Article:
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Education

“Stuck in a catch-22”: parents drive their children to school because they are concerned about traffic

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New polling data released for Living Streets’ Walk to School Week (16-20 May 2022) finds that traffic is one of the biggest barriers to children walking to school, with 17 per cent of parents in Wales naming it as a reason their child doesn’t walk.

With over 460,000 pupils in Wales, it would mean tens of thousands of them are being denied the physical and social health benefits of being more active.

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Schools being too far away from home (18%) and cars parked on pavements (17%) were also barriers for Welsh parents.

The latest data suggests just 50 per cent of primary school aged children in Wales walk to school.

Stephen Edwards, Chief Executive, Living Streets said: “We’re stuck in a catch-22 where families see driving to school as the safest way to protect their children from traffic.

“Leaving the car at home will reduce chaos and road danger around the school gates. It’s also a great way for children to learn about road safety in a real life setting and build their confidence in managing risk.

“Walk to School Week is an excellent opportunity for families to give walking to school a go and reap the health and social benefits of moving more.”

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Living Streets works with schools, local authorities and parent groups to help improve the walk to school.

Stephen Edwards continues: “We want to enable as well as encourage more families to walk to school. We’re here to help parents who are worried about safety around their child’s school. Car-free zones, 20mph limits and better crossings can all help make the walk to school safer and we’re here to help people campaign for them in their area.”

For more information on Living Streets’ walk to school campaign, visit livingstreets.org.uk/WalkToSchool

(Lead image: Shutterstock)

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Dyfed Powys Police

Man banned from driving for 12 months for fishing offence

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A man from Merthyr Tydfil who travelled to the River Loughor, near Llanelli to fish using a barbaric and illegal method, has been banned from driving for 12 months as part of his sentence.

Vu Quang Tien pleaded guilty to an illegal fishing charge and also to a charge of obstruction of a Natural Resources Wales (NRW) Fisheries Enforcement Officer on 26 April at Swansea Magistrates Court.

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Mr Tien and two other anglers were witnessed by NRW Fisheries Enforcement Officers deliberately using the illegal foul hooking method of fishing – also known as snatching – at the river Loughor on 15 August 2021. NRW officers attended the site after several reports of illegal fishing were made to NRW’s 24/7 incident call centre by concerned members of the community.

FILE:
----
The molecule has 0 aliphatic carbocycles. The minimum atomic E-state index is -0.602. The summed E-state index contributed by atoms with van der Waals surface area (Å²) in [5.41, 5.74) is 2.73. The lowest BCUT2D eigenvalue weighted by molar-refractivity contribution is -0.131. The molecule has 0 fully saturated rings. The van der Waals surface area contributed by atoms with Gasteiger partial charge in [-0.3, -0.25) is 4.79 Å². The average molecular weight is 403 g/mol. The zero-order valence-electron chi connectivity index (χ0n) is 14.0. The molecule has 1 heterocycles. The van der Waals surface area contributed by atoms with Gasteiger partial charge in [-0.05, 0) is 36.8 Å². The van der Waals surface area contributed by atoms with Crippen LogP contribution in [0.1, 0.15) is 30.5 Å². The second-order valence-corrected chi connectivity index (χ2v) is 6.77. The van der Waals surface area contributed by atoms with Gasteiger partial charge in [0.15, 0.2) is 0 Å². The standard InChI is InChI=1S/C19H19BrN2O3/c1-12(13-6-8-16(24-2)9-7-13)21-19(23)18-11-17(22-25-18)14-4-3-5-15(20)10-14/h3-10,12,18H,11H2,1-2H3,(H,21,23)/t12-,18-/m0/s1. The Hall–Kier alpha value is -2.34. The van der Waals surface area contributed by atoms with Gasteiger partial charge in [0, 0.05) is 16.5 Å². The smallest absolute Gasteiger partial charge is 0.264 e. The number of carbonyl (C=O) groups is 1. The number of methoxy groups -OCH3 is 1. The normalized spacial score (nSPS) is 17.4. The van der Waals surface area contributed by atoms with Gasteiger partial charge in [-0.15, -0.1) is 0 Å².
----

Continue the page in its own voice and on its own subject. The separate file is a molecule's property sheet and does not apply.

When approached and questioned by NRW officers, Mr Tien and his accomplices showed significant hostility and reluctance to share identification documents which eventually had to be extracted by use of reasonable force.

All of Mr Tien’s fishing tackle and fish, along with his associates’ fishing tackle was seized by NRW Officers at the time of the incident. The district judge on the day at Swansea Magistrates Court gave permission to NRW to confiscate these items permanently from each of them.

The District Judge disqualified Mr Tien from driving for 12 months due to seriousness of the incident, and the premeditated and deliberate action of travelling such a distance to commit the offence.

He was also ordered to pay a total of £2,334 in fines, NRW costs and a victim surcharge.

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Mark Thomas, Fisheries Enforcement Officer for NRW, said: “We would like to again thank Dyfed Powys Police, the local communities and also the law-abiding anglers in the area for their continued support in reporting these illegal fishing activities.

“Foul hooking is a truly barbaric form of fishing carried out by a small minority of anglers in Wales, who have no regard for fish welfare.

“NRW and the Police take these incidents seriously as do the courts.

“Hopefully, the small minority of anglers who may in future, think of using any illegal fishing methods will take heed of the heavy fines and driving ban in this case issued by the courts.”

(Lead image: Natural Resources Wales)